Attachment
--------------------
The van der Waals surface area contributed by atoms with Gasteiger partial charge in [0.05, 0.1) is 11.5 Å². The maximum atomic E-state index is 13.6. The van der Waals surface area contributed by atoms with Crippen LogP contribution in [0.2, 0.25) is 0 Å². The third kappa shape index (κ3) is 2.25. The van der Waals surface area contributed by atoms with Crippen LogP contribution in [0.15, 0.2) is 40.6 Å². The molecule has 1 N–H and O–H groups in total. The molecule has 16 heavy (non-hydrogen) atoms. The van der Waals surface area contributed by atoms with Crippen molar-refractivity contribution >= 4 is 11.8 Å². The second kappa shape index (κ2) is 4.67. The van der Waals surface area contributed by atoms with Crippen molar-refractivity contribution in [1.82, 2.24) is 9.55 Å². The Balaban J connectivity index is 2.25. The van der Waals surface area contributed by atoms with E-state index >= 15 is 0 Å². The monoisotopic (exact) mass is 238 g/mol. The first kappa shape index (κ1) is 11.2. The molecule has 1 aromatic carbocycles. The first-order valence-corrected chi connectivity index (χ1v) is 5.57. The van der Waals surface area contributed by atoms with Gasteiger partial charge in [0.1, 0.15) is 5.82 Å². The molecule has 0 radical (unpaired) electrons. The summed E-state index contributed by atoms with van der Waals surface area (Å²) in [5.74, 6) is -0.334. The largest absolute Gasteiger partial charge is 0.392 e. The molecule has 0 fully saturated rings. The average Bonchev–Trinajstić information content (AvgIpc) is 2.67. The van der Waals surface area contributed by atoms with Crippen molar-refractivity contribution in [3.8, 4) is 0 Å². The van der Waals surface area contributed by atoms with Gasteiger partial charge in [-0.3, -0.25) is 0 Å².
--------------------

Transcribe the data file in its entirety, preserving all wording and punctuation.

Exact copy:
The van der Waals surface area contributed by atoms with Gasteiger partial charge in [0.05, 0.1) is 11.5 Å². The maximum atomic E-state index is 13.6. The van der Waals surface area contributed by atoms with Crippen LogP contribution in [0.2, 0.25) is 0 Å². The third kappa shape index (κ3) is 2.25. The van der Waals surface area contributed by atoms with Crippen LogP contribution in [0.15, 0.2) is 40.6 Å². The molecule has 1 N–H and O–H groups in total. The molecule has 16 heavy (non-hydrogen) atoms. The van der Waals surface area contributed by atoms with Crippen molar-refractivity contribution >= 4 is 11.8 Å². The second kappa shape index (κ2) is 4.67. The van der Waals surface area contributed by atoms with Crippen molar-refractivity contribution in [1.82, 2.24) is 9.55 Å². The Balaban J connectivity index is 2.25. The van der Waals surface area contributed by atoms with E-state index >= 15 is 0 Å². The monoisotopic (exact) mass is 238 g/mol. The first kappa shape index (κ1) is 11.2. The molecule has 1 aromatic carbocycles. The first-order valence-corrected chi connectivity index (χ1v) is 5.57. The van der Waals surface area contributed by atoms with Gasteiger partial charge in [0.1, 0.15) is 5.82 Å². The molecule has 0 radical (unpaired) electrons. The summed E-state index contributed by atoms with van der Waals surface area (Å²) in [5.74, 6) is -0.334. The largest absolute Gasteiger partial charge is 0.392 e. The molecule has 0 fully saturated rings. The average Bonchev–Trinajstić information content (AvgIpc) is 2.67. The van der Waals surface area contributed by atoms with Crippen molar-refractivity contribution in [3.8, 4) is 0 Å². The van der Waals surface area contributed by atoms with Gasteiger partial charge in [-0.3, -0.25) is 0 Å².